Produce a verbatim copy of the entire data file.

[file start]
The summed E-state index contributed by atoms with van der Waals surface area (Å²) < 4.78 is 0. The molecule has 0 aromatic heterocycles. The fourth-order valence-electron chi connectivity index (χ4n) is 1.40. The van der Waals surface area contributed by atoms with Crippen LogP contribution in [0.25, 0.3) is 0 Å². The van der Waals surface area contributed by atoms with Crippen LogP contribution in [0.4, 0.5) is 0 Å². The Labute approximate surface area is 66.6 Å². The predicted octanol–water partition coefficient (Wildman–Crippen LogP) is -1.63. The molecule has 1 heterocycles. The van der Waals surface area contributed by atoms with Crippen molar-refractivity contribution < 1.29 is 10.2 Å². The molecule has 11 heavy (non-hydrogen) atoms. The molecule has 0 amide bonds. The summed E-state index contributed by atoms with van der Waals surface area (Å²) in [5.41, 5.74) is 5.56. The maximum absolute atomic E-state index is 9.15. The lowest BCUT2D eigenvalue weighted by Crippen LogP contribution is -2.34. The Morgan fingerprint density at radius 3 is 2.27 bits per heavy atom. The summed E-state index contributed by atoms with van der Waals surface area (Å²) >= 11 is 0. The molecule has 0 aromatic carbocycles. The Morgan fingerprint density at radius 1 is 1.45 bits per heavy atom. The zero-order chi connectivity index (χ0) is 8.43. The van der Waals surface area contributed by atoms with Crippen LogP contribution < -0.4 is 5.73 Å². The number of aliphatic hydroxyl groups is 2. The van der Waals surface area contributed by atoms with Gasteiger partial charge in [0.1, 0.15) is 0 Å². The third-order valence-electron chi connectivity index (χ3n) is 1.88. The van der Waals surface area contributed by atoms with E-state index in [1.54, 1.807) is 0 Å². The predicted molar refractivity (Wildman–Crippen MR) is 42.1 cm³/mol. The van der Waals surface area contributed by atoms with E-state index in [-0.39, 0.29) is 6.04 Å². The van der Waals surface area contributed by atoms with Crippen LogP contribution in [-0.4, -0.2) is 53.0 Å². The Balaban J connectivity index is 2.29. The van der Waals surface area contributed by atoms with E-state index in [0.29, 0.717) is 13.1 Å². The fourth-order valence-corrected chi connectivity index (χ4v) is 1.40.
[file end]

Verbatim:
The summed E-state index contributed by atoms with van der Waals surface area (Å²) < 4.78 is 0. The molecule has 0 aromatic heterocycles. The fourth-order valence-electron chi connectivity index (χ4n) is 1.40. The van der Waals surface area contributed by atoms with Crippen LogP contribution in [0.25, 0.3) is 0 Å². The van der Waals surface area contributed by atoms with Crippen LogP contribution in [0.4, 0.5) is 0 Å². The Labute approximate surface area is 66.6 Å². The predicted octanol–water partition coefficient (Wildman–Crippen LogP) is -1.63. The molecule has 1 heterocycles. The van der Waals surface area contributed by atoms with Crippen molar-refractivity contribution < 1.29 is 10.2 Å². The molecule has 11 heavy (non-hydrogen) atoms. The molecule has 0 amide bonds. The summed E-state index contributed by atoms with van der Waals surface area (Å²) in [5.41, 5.74) is 5.56. The maximum absolute atomic E-state index is 9.15. The lowest BCUT2D eigenvalue weighted by Crippen LogP contribution is -2.34. The Morgan fingerprint density at radius 3 is 2.27 bits per heavy atom. The summed E-state index contributed by atoms with van der Waals surface area (Å²) >= 11 is 0. The molecule has 0 aromatic carbocycles. The Morgan fingerprint density at radius 1 is 1.45 bits per heavy atom. The zero-order chi connectivity index (χ0) is 8.43. The van der Waals surface area contributed by atoms with Crippen LogP contribution < -0.4 is 5.73 Å². The number of aliphatic hydroxyl groups is 2. The van der Waals surface area contributed by atoms with Gasteiger partial charge in [0.1, 0.15) is 0 Å². The third-order valence-electron chi connectivity index (χ3n) is 1.88. The van der Waals surface area contributed by atoms with E-state index in [1.54, 1.807) is 0 Å². The predicted molar refractivity (Wildman–Crippen MR) is 42.1 cm³/mol. The van der Waals surface area contributed by atoms with E-state index in [-0.39, 0.29) is 6.04 Å². The van der Waals surface area contributed by atoms with Crippen LogP contribution in [-0.4, -0.2) is 53.0 Å². The Balaban J connectivity index is 2.29. The van der Waals surface area contributed by atoms with E-state index in [0.29, 0.717) is 13.1 Å². The fourth-order valence-corrected chi connectivity index (χ4v) is 1.40.